In the above example, whichever half of the network finds the next block solution wins. Let’s say a node with the person B transaction finds it – Now the blockchain containing my transaction to person A is only n blocks long, while the blockchain containing my transaction to person B is n+1 blocks long. This new “block” will be distributed across the network, and as soon as it hits any nodes with my person A transaction, the person A transaction will be rejected for insufficient funds (and thus, not included in any subsequent blocks found).

    However, this leaves the problem of two nodes finding the answer at or around the same time, and the network winding up with two chains, one with transaction A and one with transaction B that conflict. This is known as a “fork” of the blockchain, with my transaction to person A and my transaction to person B both having one “confirmation” block. This is not an uncommon occurrence, but the likelyhood that the fork will continue for subsequent blocks rapidly diminishes to nearly impossible since each node will only work on one of the chains – whichever fork of the chain has the most nodes working on it will be more likely to get the next confirmation.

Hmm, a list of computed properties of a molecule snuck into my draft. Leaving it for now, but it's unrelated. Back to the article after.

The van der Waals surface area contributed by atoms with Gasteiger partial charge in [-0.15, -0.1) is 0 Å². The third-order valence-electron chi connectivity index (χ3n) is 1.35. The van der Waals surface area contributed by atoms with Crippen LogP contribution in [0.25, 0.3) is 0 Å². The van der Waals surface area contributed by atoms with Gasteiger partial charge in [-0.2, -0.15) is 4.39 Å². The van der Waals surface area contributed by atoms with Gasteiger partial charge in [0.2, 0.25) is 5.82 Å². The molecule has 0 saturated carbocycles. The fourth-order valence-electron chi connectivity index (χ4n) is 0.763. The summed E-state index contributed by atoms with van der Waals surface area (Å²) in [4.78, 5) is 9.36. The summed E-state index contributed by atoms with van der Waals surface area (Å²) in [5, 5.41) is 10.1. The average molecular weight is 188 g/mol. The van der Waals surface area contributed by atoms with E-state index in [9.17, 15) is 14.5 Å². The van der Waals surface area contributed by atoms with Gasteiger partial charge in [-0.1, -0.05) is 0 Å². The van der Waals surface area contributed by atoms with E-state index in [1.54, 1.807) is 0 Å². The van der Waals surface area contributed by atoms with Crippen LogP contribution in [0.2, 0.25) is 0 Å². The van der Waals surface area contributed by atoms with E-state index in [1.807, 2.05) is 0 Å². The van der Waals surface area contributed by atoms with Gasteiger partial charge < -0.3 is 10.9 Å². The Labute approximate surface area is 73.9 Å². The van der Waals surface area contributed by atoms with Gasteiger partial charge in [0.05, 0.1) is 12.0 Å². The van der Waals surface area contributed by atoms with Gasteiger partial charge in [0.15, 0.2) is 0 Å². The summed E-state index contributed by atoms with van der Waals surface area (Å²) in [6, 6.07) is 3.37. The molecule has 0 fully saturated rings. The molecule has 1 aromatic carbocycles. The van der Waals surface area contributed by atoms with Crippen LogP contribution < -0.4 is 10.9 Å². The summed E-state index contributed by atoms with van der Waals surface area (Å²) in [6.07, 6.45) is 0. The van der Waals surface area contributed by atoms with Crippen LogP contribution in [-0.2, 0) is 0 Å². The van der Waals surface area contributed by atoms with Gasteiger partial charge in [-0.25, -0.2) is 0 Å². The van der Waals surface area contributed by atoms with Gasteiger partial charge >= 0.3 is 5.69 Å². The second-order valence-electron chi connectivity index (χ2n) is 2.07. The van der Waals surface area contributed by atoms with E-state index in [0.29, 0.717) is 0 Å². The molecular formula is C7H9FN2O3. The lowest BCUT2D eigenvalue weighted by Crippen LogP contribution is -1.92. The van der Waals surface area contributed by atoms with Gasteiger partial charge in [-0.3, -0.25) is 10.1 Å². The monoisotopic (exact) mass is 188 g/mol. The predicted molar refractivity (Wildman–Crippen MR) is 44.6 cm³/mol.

It is customary to wait for 6 confirmations before considering a particular transaction safe from the double-spend / lost update problem, but different companies or users may wait for fewer or more confirmations depending on what the time/risk tradeoff is for them. In reality, new blocks propagate incredibly fast across the internet, and the window for the chain to fork is incredibly small.

    Bitcoin doesn’t eliminate the problem perfectly, but it is able to reduce it to an acceptable level as long as you can assume that more than half the nodes on the network are operating for their own interests and not colluding.